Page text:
habit

A Problem of Habit

Empty Wine Bottle

I drank too much
last night
and now there are
too many
empty bottles
and pizza
underfoot
and more holes
in the stained walls
and the
empty space
is too loud.
My liver
hates me
almost as much
as I do
for getting pissed
again
on cheap whisky –
the sort that
makes her leave
on a grey
Wednesday morning
when the sun
can’t break through
the clouds
and I
can’t break through
myself.
I wonder if
I can just
drink myself
over the fall
and leave all this
behind,
where it belongs.
I could be
the first,
maybe.


© 2016, Gavin Zanker.

Photo by Dave Sutherland licensed under Creative Commons Attribution-NonCommercial-ShareAlike 2.0 Generic.

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Writing Productivity And Word Counts

Pen Writing

When I first started writing, I decided it was important to develop the habit and follow the repeated advice to ‘write every day’. To begin with I would time myself by setting an alarm on my phone to make sure I spent at least a few hours a day writing. This quickly became a chore for me though. Every writer knows that some days it comes easy and some days it feels like drawing blood from a stone. Forcing myself to sit there for hours at a time on those bad days, desperately trying not to watch the clock while I tortuously got nowhere was unproductive, and more importantly made me unhappy with what I was doing. I love writing and somehow I had managed to turn it in to a chore.

So after a few weeks of struggling, I decided to change my approach. I stopped writing for set amounts of time and instead gave myself a target word count every day. I mentioned in one of my posts last month (A Writer’s Daily Word Count) that Stephen King writes 2,000 words per day without fail. Well, that seemed doable so I stole his goal and made it my own. I quickly found that without time pressure I was having fun again and enjoying putting pen to paper. If I wanted to take a break or do something else for a bit then I could it without feeling lazy because I knew I could come back to it later and still hit my target by the end of the day.

I’ve found that writing 2,000 words in one sitting can sometimes be a slog. By the last few hundred words my wrist is killing me, my handwriting is illegible, and I’m scrawling as quickly as I can just so I can finish and take a break. So now instead, I split my writing up in to smaller chunks. I’ll write about 1,000 words per sitting, which roughly works out to about the length of each scene in my book. This is a comfortable measure for me – I’ve found I can easily get past 5,000 decent quality words per day without fatigue while taking this approach. If I sat down and tried to write that amount in one sitting I would inevitably burn out, write rubbish, and feel drained.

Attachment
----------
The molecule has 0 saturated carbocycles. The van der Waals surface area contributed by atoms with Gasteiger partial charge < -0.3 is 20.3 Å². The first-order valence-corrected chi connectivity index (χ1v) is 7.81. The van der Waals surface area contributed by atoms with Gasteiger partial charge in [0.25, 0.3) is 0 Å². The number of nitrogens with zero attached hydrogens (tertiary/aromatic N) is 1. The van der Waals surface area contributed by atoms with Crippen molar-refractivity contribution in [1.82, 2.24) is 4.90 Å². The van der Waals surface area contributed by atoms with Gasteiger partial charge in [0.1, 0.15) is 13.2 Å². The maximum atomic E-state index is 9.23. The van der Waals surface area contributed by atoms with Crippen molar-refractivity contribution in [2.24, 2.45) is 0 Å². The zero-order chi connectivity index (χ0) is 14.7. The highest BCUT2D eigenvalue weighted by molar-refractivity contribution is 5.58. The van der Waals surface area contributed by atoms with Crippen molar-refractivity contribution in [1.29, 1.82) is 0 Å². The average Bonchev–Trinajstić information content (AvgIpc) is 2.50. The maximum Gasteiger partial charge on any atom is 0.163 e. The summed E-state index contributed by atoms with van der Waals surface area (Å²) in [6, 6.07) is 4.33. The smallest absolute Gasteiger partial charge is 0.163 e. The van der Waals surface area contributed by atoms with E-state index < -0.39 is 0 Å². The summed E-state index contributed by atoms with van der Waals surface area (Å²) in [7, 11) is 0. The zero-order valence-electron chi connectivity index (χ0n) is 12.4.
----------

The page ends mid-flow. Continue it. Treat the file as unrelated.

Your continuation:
So it took me a while, but I seem to have found my stride when it comes to balancing productive writing. How do you choose to measure your writing – do you use a timer and write for a certain amount of time, or instead opt for a target word count? If so, how much do you aim for per day? Do you break it up or blast through it all in one sitting?


© 2015, Gavin Zanker. Licensed under a Creative Commons Attribution-NonCommercial-ShareAlike 4.0 International License.

Photo by Ramiro Ramirez licensed under Creative Commons Attribution 2.0 Generic.

Finding the Rhythm Again

Underwood Typewriter

So far this week has been slow. Between nursing my hangover from the weekend and running errands, I’ve not managed to get much writing done. I was hoping to jump back in with both feet, like drop kicking a smug-faced traffic warden. But love, life, and a distinct lack of laughter have all prevented that.

When I take a break for more than a day or two, I often struggle to get back in to the habit of writing. When I do manage to get started again and lose myself in the flow it’s great, but when I’m thinking about sitting down to write, well, it’s at that point that my brain decides to lead a rebellion against productivity.

So as much as I wish I could Barton Fink the place up, and knock out an entire manuscript in one night, it seems that slow and steady is the rule of the week.

Barton: I’ve always found that writing comes from a great inner pain. Maybe it’s a pain that comes from a realisation that one must do something for one’s fellow man. To help somehow ease the suffering. Maybe it’s personal pain. Anyway, I don’t think good work is possible without it.

W.P. Mayhew: Well, me? I just enjoy making things up.


© 2015, Gavin Zanker. Licensed under a Creative Commons Attribution-NonCommercial-ShareAlike 4.0 International License.

Photo by Gary Bridgman licensed under Creative Commons Attribution-ShareAlike 3.0 Unported.